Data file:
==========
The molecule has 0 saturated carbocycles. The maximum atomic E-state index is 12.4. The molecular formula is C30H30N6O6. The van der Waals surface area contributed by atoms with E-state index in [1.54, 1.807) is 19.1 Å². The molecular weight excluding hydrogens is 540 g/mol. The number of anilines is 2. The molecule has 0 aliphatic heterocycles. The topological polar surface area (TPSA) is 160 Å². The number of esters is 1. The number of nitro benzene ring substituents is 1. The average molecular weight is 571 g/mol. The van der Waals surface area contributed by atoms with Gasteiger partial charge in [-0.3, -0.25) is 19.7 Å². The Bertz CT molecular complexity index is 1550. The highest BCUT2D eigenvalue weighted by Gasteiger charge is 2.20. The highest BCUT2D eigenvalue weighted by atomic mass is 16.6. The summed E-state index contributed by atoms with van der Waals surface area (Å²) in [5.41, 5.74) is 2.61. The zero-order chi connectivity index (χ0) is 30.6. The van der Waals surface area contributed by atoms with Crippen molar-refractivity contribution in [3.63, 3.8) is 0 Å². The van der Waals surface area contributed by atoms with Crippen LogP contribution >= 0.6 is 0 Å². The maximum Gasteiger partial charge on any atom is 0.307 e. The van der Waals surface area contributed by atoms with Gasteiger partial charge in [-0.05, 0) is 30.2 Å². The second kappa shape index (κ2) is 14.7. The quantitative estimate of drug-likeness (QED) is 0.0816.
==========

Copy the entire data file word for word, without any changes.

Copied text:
The molecule has 0 saturated carbocycles. The maximum atomic E-state index is 12.4. The molecular formula is C30H30N6O6. The van der Waals surface area contributed by atoms with E-state index in [1.54, 1.807) is 19.1 Å². The molecular weight excluding hydrogens is 540 g/mol. The number of anilines is 2. The molecule has 0 aliphatic heterocycles. The topological polar surface area (TPSA) is 160 Å². The number of esters is 1. The number of nitro benzene ring substituents is 1. The average molecular weight is 571 g/mol. The van der Waals surface area contributed by atoms with Gasteiger partial charge in [-0.3, -0.25) is 19.7 Å². The Bertz CT molecular complexity index is 1550. The highest BCUT2D eigenvalue weighted by Gasteiger charge is 2.20. The highest BCUT2D eigenvalue weighted by atomic mass is 16.6. The summed E-state index contributed by atoms with van der Waals surface area (Å²) in [5.41, 5.74) is 2.61. The zero-order chi connectivity index (χ0) is 30.6. The van der Waals surface area contributed by atoms with Crippen molar-refractivity contribution in [3.63, 3.8) is 0 Å². The van der Waals surface area contributed by atoms with Crippen LogP contribution >= 0.6 is 0 Å². The maximum Gasteiger partial charge on any atom is 0.307 e. The van der Waals surface area contributed by atoms with Gasteiger partial charge in [-0.05, 0) is 30.2 Å². The second kappa shape index (κ2) is 14.7. The quantitative estimate of drug-likeness (QED) is 0.0816.